Horror stories involving nightmare accountants
Fish and chips, bride and groom, knife and fork… some things just work better together. Whoever heard of Laurel without Hardy? Where would Torvill be without Dean? You get the picture.
It is crucial you and your accountant work as a team too. We’ve heard countless stories about accountants who act like they are working against their clients – not with them.
Here are our top tips to make sure you aren’t the next victim of an unscrupulous accountant:-
Check your accountant’s credentials
As regular readers of this blog will be aware, anybody can call themselves an accountant. It is a bit like being a nutritionist.
If you want to call yourself a dietician you need to be regulated by a specific body and gain a particular qualification. However any Tom, Dick or Harry can call themselves a nutritionist – you don’t need a qualification.
Some of our clients have found out to their cost that the same thing can happen with accountants.
In one memorable example, we heard a story that an accountant had requested a rebate for overpaid tax – but instead of entering the client’s details, gave their own instead! Whichever way you slice it, the ‘accountant’ was stealing from their client.
In this situation, if the accountant were a member of a registered body like the ACCA, ICAEW, AAT or CIMA, the normal plan of action would be to consult them, issue a formal complaint and take it from there.
When pressed by the client to find out if he was qualified, the accountant claimed he was a member of the ICAEW but had forgotten to pay his dues. In other words he wasn’t – and there was no accountancy body on hand to help resolve the matter.
This particular client was one of the lucky ones – managing to get their money back via threats of the law. Others aren’t so fortunate.
So how do you avoid getting in with the wrong crowd? Check your accountant’s qualifications. If they are qualified they will have spent considerable amounts of time and money earning that qualification and will almost certainly display it loud and proud.
If you can’t see evidence of it or you have any other doubts about them, the major bodies hold registers of their members which you can look up – you can find us here for example.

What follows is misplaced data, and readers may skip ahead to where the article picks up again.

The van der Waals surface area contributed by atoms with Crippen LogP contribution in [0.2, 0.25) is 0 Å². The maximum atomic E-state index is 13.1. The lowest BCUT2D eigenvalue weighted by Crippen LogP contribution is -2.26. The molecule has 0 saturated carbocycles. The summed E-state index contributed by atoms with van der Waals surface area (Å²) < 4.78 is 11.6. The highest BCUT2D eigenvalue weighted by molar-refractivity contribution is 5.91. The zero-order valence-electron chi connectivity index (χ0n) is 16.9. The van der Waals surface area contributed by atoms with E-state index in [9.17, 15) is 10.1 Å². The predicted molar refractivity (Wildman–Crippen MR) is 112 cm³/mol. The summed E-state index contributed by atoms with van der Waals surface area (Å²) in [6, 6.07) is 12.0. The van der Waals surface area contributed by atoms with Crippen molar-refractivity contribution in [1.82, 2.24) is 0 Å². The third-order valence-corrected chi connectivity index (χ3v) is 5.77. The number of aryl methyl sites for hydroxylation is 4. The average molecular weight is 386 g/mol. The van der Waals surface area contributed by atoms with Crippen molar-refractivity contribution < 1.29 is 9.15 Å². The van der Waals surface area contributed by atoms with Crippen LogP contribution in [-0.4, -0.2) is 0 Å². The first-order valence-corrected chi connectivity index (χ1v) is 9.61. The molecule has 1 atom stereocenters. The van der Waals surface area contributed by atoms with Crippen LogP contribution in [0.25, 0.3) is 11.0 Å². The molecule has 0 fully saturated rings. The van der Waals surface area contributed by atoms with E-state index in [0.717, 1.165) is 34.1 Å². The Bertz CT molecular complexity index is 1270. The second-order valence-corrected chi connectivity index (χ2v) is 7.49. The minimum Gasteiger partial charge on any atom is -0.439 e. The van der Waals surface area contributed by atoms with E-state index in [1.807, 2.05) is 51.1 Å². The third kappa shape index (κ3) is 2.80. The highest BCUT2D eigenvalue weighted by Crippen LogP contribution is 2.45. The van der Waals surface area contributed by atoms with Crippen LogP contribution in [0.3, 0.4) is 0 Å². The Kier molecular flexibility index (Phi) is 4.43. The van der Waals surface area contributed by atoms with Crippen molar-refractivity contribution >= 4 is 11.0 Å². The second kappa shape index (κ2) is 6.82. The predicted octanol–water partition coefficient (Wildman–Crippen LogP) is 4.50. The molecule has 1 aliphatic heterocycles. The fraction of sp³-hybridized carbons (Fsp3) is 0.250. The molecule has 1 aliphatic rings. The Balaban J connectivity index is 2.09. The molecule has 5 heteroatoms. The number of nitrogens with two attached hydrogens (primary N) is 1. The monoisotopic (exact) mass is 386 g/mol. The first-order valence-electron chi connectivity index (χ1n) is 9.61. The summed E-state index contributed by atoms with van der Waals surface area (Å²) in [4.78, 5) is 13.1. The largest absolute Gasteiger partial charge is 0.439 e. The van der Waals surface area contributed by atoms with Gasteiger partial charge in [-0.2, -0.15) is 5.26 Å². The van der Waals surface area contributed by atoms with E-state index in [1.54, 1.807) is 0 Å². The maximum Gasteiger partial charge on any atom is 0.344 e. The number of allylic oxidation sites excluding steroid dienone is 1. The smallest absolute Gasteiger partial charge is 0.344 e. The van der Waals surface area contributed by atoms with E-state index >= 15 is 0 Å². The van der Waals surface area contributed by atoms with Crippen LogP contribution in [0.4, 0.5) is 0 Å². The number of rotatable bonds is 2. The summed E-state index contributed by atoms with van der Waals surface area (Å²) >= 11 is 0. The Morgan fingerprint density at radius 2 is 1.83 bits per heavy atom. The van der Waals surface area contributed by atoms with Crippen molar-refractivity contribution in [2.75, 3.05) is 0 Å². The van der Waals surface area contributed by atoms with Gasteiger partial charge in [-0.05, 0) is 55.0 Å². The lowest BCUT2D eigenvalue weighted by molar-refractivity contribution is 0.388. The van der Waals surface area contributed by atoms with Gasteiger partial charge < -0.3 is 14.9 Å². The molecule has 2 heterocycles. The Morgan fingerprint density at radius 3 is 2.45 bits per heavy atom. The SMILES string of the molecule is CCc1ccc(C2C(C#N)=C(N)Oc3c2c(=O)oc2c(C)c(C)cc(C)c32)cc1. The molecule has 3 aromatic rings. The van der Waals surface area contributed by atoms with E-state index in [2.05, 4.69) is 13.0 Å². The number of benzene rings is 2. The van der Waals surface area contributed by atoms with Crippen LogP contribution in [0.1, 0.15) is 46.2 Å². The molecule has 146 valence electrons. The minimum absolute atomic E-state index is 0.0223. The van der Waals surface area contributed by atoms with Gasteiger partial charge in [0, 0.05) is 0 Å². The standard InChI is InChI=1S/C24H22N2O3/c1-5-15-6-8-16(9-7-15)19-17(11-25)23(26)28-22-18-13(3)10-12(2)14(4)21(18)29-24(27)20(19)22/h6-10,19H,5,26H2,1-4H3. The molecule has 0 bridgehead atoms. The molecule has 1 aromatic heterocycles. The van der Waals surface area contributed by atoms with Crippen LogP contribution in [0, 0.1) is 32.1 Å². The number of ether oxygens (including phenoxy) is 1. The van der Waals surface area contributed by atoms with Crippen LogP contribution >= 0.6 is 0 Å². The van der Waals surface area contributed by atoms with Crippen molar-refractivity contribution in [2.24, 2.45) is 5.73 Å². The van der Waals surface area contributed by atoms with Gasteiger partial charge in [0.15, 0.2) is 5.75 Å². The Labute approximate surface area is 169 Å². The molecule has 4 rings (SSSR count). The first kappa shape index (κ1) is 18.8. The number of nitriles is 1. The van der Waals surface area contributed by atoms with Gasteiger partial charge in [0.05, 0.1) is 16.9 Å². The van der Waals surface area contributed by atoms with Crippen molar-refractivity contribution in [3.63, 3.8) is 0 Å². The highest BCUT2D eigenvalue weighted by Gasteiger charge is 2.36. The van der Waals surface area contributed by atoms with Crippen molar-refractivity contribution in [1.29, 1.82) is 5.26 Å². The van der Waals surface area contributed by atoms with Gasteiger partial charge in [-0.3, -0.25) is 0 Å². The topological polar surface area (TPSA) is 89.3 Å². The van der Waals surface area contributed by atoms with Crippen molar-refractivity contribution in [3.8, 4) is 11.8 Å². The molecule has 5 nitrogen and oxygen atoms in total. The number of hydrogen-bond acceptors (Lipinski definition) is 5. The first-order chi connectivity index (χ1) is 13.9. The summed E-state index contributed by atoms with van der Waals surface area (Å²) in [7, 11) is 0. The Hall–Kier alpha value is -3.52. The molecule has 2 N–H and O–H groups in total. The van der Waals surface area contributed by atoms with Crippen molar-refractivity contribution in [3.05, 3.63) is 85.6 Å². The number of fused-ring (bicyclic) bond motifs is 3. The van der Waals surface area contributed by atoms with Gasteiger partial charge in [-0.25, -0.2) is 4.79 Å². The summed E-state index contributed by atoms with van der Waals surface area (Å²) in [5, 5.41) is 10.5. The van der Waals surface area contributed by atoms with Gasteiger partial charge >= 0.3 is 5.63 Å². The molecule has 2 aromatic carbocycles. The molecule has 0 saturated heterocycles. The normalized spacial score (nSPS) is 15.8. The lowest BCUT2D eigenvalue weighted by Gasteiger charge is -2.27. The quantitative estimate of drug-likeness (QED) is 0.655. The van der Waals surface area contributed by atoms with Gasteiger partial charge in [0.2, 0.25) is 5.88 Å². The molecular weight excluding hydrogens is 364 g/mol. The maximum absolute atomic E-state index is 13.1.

Build up a relationship with them
The relationship between an accountant and their client is fundamentally built on trust. You want to be sure your accountant is doing their job correctly and efficiently – your livelihood could depend on it.
However, you can help. If you can provide the information they require accurately and on time you’ll make their job easier – which means you’ll have a better chance of getting exactly what you need, exactly when you need it.
But ultimately a quality accountant should make sure the whole process is as smooth as possible.
Your accountant should be in touch regularly and be available on the phone to answer any questions you may have. We are required by law to have met our clients before any work is agreed upon and that can be a massive help too.
A number of our clients have come to us from internet-based accountants – faceless bodies and voices over the phone – or have complained their previous accountants just didn’t give them enough time, only getting in touch when deadlines were looming.
In one case, the accountant failed to submit a payroll return on time and simply disappeared with the client’s cash.
The client came to us with a penalty, which was fortunately resolved and a valuable lesson was learned. Be careful – there are some real sharks out there.
Make sure they’re doing their job
Here’s one thing that isn’t often mentioned: YOU are ultimately responsible for making sure everything is submitted on time to the relevant people – not your accountant.
Communication should be clear and all parties should know what they are accountable for.
Whenever something is submitted by the accountant on your behalf, they should be able to confirm exactly what they have done.
All businesses operate differently so it is important that your accountant knows how best to advise you and whether there are any special rules you can take advantage of.
A question we commonly hear when receiving calls from potential clients is ‘How many clients do you have that work in X / Y / Z sector?’
Obviously, the more exposure and clients a practice has in a particular sector the more they know about how it operates – contractors, for example.
Your accountant should be able to answer your questions in layman’s terms – ensuring you understand everything and feel comfortable asking any question you like without feeling like you are being judged.
And last but not least…
Before you start any business, we recommend that you consult a professional who knows what they are doing and can give you the advice you need.
We suggest you discuss your needs with a senior member of the firm and, where possible, arrange a face-to-face meeting with them.
Meet with several accountants before making a decision – but remember it’s never too late to change if your requirements aren’t being met or if you aren’t seeing eye-to-eye with them. You are the boss. Don’t forget it.
We’ve heard of accountants charging hundreds of pounds for an opening meeting. This is an opportunity for both you and the accountant to get to know each other before any contract has been signed. We think charging for it is ridiculous so our initial consultation is always free.
Like our earlier HMRC Customer Service blog, we will be revisiting this in the future and would like to hear your horror stories about your accountants. Email firstname.lastname@example.org or call 0207 488 3614 if you’d like to get in touch.